Introduction
Introduction

Globalization101.org has defined the phenomenon of globalization as the “acceleration and intensification of economic interaction among the people, companies, and governments of different nations.” Most studies of globalization tend to focus on changes occurring in the economic and political spheres. The details of those issues, such as tariff rates and international agreements, have fallen within the traditional province of government bureaucrats and political leaders.

However, the dramatic changes wrought by globalization have forced policymakers to respond to public pressures in many new areas. Observers of globalization are increasingly recognizing that globalization is having a significant impact on matters such as local cultures, matters which are less tangible and hard to quantify, but often fraught with intense emotion and controversy.

Jeremy Rifkin, a prominent critic of globalization, writes that:

The powers that be have long believed that the world is divided into two spheres of influence: commerce and government. Now organizations representing the cultural sphere — the environment, species preservation, rural life, health, food and cuisine, religion, human rights, the family, women’s issues, ethnic heritage, the arts and other quality-of-life issues — are pounding on the doors at world economic and political forums and demanding a place at the table. They represent the birth of a new “civil-society politics” and an antidote to the forces pushing for globalization.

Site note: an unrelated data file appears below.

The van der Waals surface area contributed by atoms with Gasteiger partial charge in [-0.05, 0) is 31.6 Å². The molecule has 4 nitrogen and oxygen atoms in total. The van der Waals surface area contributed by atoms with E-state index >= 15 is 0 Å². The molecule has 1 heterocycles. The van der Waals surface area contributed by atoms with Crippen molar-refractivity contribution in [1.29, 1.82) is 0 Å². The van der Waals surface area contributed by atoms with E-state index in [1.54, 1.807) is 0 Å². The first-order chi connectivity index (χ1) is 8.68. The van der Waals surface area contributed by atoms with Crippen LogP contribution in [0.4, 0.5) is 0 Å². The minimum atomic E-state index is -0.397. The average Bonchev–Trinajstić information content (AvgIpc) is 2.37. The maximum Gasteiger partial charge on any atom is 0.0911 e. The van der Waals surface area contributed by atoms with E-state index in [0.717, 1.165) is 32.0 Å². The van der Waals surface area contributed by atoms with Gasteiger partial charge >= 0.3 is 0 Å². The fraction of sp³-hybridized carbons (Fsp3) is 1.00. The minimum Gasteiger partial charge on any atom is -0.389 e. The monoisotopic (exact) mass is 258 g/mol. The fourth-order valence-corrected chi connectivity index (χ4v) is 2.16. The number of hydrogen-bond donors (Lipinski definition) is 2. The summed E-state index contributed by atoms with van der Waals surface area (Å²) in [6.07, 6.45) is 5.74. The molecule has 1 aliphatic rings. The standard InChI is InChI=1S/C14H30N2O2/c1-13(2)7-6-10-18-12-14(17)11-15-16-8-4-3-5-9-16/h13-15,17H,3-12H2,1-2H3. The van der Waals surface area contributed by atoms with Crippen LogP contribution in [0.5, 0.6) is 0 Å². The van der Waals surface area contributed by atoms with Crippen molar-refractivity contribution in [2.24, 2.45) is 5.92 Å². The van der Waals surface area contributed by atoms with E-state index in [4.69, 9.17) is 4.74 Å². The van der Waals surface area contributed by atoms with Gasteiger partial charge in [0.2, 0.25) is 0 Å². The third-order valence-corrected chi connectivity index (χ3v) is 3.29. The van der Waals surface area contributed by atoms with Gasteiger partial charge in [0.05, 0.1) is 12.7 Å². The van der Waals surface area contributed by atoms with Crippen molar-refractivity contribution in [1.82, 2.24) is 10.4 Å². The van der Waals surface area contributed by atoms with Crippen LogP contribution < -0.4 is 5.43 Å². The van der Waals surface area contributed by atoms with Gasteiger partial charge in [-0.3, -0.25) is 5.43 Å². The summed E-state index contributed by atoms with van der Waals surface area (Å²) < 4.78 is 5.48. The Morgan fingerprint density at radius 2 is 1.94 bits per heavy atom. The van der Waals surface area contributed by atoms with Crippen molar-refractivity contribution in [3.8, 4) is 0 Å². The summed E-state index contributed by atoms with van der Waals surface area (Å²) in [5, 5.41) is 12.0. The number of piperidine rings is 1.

Generally speaking, issues surrounding culture and globalization have received less attention than the debates which have arisen over globalization and the environment or labor standards. In part this is because cultural issues are more subtle and sensitive, and often more confusing.

“The homogenizing influences of globalization that are most often condemned by the new nationalists and by cultural romanticists are actually positive; globalization promotes integration and the removal not only of cultural barriers but of many of the negative dimensions of culture. Globalization is a vital step toward both a more stable world and better lives for the people in it.”

– David Rothkopf, “In Praise of Cultural Imperialism,” Foreign Policy June 22, 1997

“Many societies, particularly indigenous peoples, view culture as their richest heritage, without which they have no roots, history or soul. Its value is other than monetary. To commodify it is to destroy it.”

– Maude Barlow, “The Global Monoculture,” Earth Island Journal. Autumn 2001

Next: Globalization and Local Cultures